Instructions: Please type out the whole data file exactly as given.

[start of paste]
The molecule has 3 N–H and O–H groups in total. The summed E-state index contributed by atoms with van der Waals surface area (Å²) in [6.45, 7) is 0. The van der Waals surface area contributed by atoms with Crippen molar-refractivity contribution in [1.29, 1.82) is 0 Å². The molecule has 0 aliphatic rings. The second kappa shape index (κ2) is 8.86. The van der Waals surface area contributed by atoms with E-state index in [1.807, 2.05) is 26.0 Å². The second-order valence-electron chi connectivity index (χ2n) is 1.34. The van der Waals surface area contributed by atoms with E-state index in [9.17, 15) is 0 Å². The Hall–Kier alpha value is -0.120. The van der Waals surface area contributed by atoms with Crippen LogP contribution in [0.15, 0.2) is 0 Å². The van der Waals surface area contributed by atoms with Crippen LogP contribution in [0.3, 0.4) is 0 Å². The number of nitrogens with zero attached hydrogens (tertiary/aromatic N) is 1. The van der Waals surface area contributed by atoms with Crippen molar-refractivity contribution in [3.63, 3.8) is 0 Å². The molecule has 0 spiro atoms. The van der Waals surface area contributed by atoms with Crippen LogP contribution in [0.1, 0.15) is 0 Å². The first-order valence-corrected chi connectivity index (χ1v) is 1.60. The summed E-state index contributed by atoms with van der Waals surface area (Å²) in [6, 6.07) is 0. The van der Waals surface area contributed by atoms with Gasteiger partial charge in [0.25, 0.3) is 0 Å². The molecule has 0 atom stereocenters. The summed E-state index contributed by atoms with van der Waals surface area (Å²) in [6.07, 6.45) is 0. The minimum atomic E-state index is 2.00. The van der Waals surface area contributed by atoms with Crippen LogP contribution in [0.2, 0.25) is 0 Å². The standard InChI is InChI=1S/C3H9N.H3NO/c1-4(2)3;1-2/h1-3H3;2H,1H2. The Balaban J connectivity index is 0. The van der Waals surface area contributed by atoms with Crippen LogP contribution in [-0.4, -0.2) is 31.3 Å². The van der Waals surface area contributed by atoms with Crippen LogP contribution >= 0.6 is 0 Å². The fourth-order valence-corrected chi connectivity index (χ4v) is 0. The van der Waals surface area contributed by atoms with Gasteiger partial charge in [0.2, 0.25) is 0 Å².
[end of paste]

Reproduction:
The molecule has 3 N–H and O–H groups in total. The summed E-state index contributed by atoms with van der Waals surface area (Å²) in [6.45, 7) is 0. The van der Waals surface area contributed by atoms with Crippen molar-refractivity contribution in [1.29, 1.82) is 0 Å². The molecule has 0 aliphatic rings. The second kappa shape index (κ2) is 8.86. The van der Waals surface area contributed by atoms with E-state index in [1.807, 2.05) is 26.0 Å². The second-order valence-electron chi connectivity index (χ2n) is 1.34. The van der Waals surface area contributed by atoms with E-state index in [9.17, 15) is 0 Å². The Hall–Kier alpha value is -0.120. The van der Waals surface area contributed by atoms with Crippen LogP contribution in [0.15, 0.2) is 0 Å². The van der Waals surface area contributed by atoms with Crippen LogP contribution in [0.3, 0.4) is 0 Å². The number of nitrogens with zero attached hydrogens (tertiary/aromatic N) is 1. The van der Waals surface area contributed by atoms with Crippen molar-refractivity contribution in [3.63, 3.8) is 0 Å². The molecule has 0 spiro atoms. The van der Waals surface area contributed by atoms with Crippen LogP contribution in [0.1, 0.15) is 0 Å². The first-order valence-corrected chi connectivity index (χ1v) is 1.60. The summed E-state index contributed by atoms with van der Waals surface area (Å²) in [6, 6.07) is 0. The van der Waals surface area contributed by atoms with Gasteiger partial charge in [0.25, 0.3) is 0 Å². The molecule has 0 atom stereocenters. The summed E-state index contributed by atoms with van der Waals surface area (Å²) in [6.07, 6.45) is 0. The minimum atomic E-state index is 2.00. The van der Waals surface area contributed by atoms with Crippen LogP contribution in [0.2, 0.25) is 0 Å². The standard InChI is InChI=1S/C3H9N.H3NO/c1-4(2)3;1-2/h1-3H3;2H,1H2. The Balaban J connectivity index is 0. The van der Waals surface area contributed by atoms with Crippen LogP contribution in [-0.4, -0.2) is 31.3 Å². The van der Waals surface area contributed by atoms with Crippen LogP contribution >= 0.6 is 0 Å². The fourth-order valence-corrected chi connectivity index (χ4v) is 0. The van der Waals surface area contributed by atoms with Gasteiger partial charge in [0.2, 0.25) is 0 Å².